The above story is based on materials provided by University of Washington. The original article was written by Vince Stricherz. Note: Materials may be edited for content and length.


Journal Reference:

  1. J. N. Schrauben, R. Hayoun, C. N. Valdez, M. Braten, L. Fridley, J. M. Mayer. Titanium and Zinc Oxide Nanoparticles Are Proton-Coupled Electron Transfer Agents. Science, 2012; 336 (6086): 1298 DOI: 10.1126/science.1220234

Cite This Page:

University of Washington. "New twist on old chemical process could boost energy efficiency significantly." ScienceDaily. ScienceDaily, 7 June 2012. <www.sciencedaily.com/releases/2012/06/120607142242.htm>.
University of Washington. (2012, June 7). New twist on old chemical process could boost energy efficiency significantly. ScienceDaily. Retrieved August 23, 2014 from www.sciencedaily.com/releases/2012/06/120607142242.htm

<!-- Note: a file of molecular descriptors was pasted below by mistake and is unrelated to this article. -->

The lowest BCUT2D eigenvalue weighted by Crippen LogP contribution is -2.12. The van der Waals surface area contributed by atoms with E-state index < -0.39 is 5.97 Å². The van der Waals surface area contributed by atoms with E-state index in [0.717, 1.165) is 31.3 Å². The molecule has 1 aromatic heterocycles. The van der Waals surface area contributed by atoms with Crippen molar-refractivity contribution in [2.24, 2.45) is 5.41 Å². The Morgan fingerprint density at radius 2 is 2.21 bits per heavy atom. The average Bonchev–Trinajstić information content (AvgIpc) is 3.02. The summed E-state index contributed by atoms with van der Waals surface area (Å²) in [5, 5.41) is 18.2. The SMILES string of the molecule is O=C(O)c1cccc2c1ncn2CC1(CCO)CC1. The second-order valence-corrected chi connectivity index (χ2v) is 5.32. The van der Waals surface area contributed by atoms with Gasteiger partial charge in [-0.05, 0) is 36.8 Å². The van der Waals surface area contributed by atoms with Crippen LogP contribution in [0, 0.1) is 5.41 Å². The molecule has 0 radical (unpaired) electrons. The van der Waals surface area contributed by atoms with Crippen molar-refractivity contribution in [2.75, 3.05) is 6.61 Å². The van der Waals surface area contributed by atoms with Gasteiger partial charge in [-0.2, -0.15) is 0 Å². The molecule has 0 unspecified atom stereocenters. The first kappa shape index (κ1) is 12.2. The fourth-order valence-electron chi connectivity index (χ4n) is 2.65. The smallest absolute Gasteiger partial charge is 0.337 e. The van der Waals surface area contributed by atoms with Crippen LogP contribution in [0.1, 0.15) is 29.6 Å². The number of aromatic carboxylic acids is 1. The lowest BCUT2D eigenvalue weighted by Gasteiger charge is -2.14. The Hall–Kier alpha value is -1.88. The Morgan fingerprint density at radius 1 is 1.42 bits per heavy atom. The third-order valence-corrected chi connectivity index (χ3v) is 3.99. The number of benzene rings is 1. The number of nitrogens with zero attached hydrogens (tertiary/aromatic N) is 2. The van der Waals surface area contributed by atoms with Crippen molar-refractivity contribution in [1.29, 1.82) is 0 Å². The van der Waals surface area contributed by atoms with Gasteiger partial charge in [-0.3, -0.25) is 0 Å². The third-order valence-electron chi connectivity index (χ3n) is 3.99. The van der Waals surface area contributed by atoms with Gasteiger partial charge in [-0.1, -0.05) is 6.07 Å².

University of Washington. "New twist on old chemical process could boost energy efficiency significantly." ScienceDaily. www.sciencedaily.com/releases/2012/06/120607142242.htm (accessed August 23, 2014).

Share This




More Earth & Climate News

Saturday, August 23, 2014

Featured Research

from universities, journals, and other organizations


Featured Videos

from AP, Reuters, AFP, and other news services

Airlines on Iceland Volcano Alert

Airlines on Iceland Volcano Alert

Reuters - Business Video Online (Aug. 22, 2014) Iceland evacuates an area north of the country's Bardarbunga volcano, as the country's civil protection agency says it cannot rule out an eruption. Authorities have already warned airlines. As Joel Flynn reports, ash from the eruption of the Eyjafjallajokull volcano in 2010 shut down much of Europe's airspace for six days. Video provided by Reuters
Powered by NewsLook.com
Endangered Red Wolves Face Uncertain Future

Endangered Red Wolves Face Uncertain Future